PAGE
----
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Liquid microstructures at solid interfaces

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Herminghaus,  Stephan
Group Granular matter and irreversibility, Department of Dynamics of Complex Fluids, Max Planck Institute for Dynamics and Self-Organization, Max Planck Society;

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Seemann,  Ralf
Group Geometry of Fluid Interfaces, Department of Dynamics of Complex Fluids, Max Planck Institute for Dynamics and Self-Organization, Max Planck Society;

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Citation

Herminghaus, S., Fery, A., Schlagowski, S., Jacobs, K., Seemann, R., Gau, H., et al. (2000). Liquid microstructures at solid interfaces. Journal of Physics: Condensed Matter, 12(8A), A57-A74. doi:10.1088/0953-8984/12/8A/307.


Cite as: http://hdl.handle.net/11858/00-001M-0000-0029-A988-C
Abstract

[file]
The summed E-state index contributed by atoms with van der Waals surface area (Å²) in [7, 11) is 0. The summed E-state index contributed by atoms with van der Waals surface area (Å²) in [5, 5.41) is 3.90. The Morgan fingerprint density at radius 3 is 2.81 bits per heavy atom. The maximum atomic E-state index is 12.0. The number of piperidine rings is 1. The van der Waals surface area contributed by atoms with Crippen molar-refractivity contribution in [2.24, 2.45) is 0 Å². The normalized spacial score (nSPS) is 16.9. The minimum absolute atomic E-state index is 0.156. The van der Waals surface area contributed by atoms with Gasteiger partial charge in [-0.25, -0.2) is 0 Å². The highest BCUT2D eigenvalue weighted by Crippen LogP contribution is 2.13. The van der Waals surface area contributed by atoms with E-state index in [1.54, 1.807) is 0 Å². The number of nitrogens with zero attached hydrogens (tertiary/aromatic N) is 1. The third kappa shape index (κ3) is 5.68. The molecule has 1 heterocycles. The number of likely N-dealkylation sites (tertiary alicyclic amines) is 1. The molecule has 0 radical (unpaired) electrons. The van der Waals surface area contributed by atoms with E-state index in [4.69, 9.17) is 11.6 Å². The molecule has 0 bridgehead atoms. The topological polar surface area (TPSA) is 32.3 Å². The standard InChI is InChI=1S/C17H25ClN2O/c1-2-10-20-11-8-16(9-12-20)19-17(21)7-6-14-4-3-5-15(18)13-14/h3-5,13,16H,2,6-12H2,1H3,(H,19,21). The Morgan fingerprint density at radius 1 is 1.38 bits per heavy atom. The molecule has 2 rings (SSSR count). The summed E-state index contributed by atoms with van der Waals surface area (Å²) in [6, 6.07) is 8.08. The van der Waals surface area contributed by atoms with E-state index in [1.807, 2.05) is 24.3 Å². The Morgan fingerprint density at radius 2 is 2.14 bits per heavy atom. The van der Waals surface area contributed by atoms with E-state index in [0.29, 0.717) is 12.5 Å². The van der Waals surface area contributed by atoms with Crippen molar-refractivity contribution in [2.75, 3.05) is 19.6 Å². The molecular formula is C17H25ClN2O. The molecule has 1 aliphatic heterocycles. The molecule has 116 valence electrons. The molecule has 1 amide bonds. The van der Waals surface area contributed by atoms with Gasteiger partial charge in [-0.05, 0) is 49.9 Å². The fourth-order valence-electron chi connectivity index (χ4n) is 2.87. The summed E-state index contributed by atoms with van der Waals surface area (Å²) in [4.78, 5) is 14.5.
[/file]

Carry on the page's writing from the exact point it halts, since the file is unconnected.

The propensity of liquid films to bead off poorly wettable substrates leads to a wide variety of liquid structures via mechanisms which are far from being fully understood. In particular, dewetting via unstable surface waves may be driven at least by dispersion forces, electrostatic forces, or by Marangoni-type transport. A hierarchy of dynamical instabilities finally transforms the initial homogeneous film into the final state, consisting of an ensemble of individual, isolated droplets. While these processes of self-organized structure formation are interesting in themselves, it may also be desirable to generate liquid structures in a more well-defined and predictable way. We have therefore investigated experimentally the behaviour of various liquids on substrates, the wettability of which has been laterally structured. The resulting artificial liquid objects display several remarkable properties, both statically and dynamically. Aside from potential applications as `liquid microchips', it is shown how fundamental quantities can be extracted from the shapes of the liquid surfaces, as determined by scanning force microscopy. The three-phase contact line tensions obtained in this way are in fair agreement with theoretical predictions and might help to resolve long-standing debates on the role of wetting forces on the nanometre scale.